The strategic executive’s enduring dilemma

The hardest part about giving excellent advice is the hardest part about being an executive.

Geoff Wilson

One of the real disasters of the consulting profession is the consultant who really, sincerely, thinks he has it all figured out.  He’s the guy for whom no problem is unsolvable.  Usually, the advice on complex topics is distilled into “just” statements, like “just automate that process,” or “just downsize that organization.”

I have seen many, many seemingly impractical and amoral nuggets of advice emerge from otherwise smart, sincere people advising clients.  They often are packaged as “best practices” but ignore practicality.  In the worst of cases, they come from individuals who wouldn’t take the same risk with their own capital or reputations.  You know them…they are the consultants who give advice that looks like “acquire your way out of problems.” They like the big, provocative recommendation, but don’t appreciate the nitty gritty difficulty or bold-faced risk that their recommendations come with.  They just arm wave the risk away.

In forming a practical approach to strategic planning, I have found that the biggest challenge to strategic planning itself is the acknowledgement of the unknown or the un-experienced.  It is far, far easier to pose hypothetical assumptions about the world and then to claim them as true than it is to deal with the difficulties of reality as they are today.  What this challenge usually boils down to is lack of experience.  All too often, strategic advisors are brought in as a source of insight from a different perspective, and they end up marginalized (or, worse, cloistered with the CEO) because they simply don’t take the time to understand reality before pronouncing “solutions.”

This is where you end up with big but unworkable solutions to problems that genuinely require knowledge and care.  “Acquire your way out of the problem” is a great example.  It sounds great, but often ignores the compounded risks of acquisitions–valuation, integration, customer attrition, etc.  Once those risks are taken into account, an acquisition often looks like a roll of the dice; and it has to be more than that.  It has to be grounded in some amount of understanding of how the acquiring company will “money out” the deal.  This usually requires more than a passing understanding of the acquiror and the target.  And still, the advice is often given with neither.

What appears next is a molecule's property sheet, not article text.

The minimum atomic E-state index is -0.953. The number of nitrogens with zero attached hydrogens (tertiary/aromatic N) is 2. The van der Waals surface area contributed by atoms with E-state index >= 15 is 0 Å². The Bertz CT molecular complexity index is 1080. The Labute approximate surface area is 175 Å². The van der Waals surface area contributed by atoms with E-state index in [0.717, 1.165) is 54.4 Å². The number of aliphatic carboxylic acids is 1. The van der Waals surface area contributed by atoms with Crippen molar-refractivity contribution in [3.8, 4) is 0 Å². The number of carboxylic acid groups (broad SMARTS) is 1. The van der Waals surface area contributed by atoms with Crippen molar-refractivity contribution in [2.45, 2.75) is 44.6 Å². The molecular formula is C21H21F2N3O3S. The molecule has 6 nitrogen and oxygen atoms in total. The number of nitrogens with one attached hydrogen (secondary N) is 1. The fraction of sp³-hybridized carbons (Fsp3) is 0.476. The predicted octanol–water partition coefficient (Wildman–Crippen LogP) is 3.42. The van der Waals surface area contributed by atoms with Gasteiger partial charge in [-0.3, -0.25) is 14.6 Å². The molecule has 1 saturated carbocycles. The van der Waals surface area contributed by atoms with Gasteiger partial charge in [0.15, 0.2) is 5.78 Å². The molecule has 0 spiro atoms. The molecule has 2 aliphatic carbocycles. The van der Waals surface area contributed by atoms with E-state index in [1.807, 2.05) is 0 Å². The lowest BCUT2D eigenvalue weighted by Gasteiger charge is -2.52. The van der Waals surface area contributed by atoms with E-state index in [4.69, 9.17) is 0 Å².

So what?  Well, the answer is simple, but hard:  Experience bases take time to develop, both in employees and in advisors.  Build them, and then don’t forget them when forming big, audacious plans. Moreover, the tagline of this post is perhaps the most important one:  Executives suffer from the “big and easy” disease at a rate that is nearly as high as top consulting strategists.  From the cloister of the c-suite, it can be easy to gloss over real practical issues.

So, before making that next big pronouncement about your company’s strategy, or before taking action on the logically founded but inexperienced advice of a consultant, just remember this quote from J.R.R. Tolkien’s writing:

“Let him not vow to walk in the dark, who has not seen the nightfall.”

It’s a great, distilled “what just a minute” for any advisor or executive. Let us all acknowledge where our experience is lacking before we make drastic proclamations.  That is the hardest part of giving excellent advice.  And, it’s one of the harder parts of being an executive.

What do you think?  

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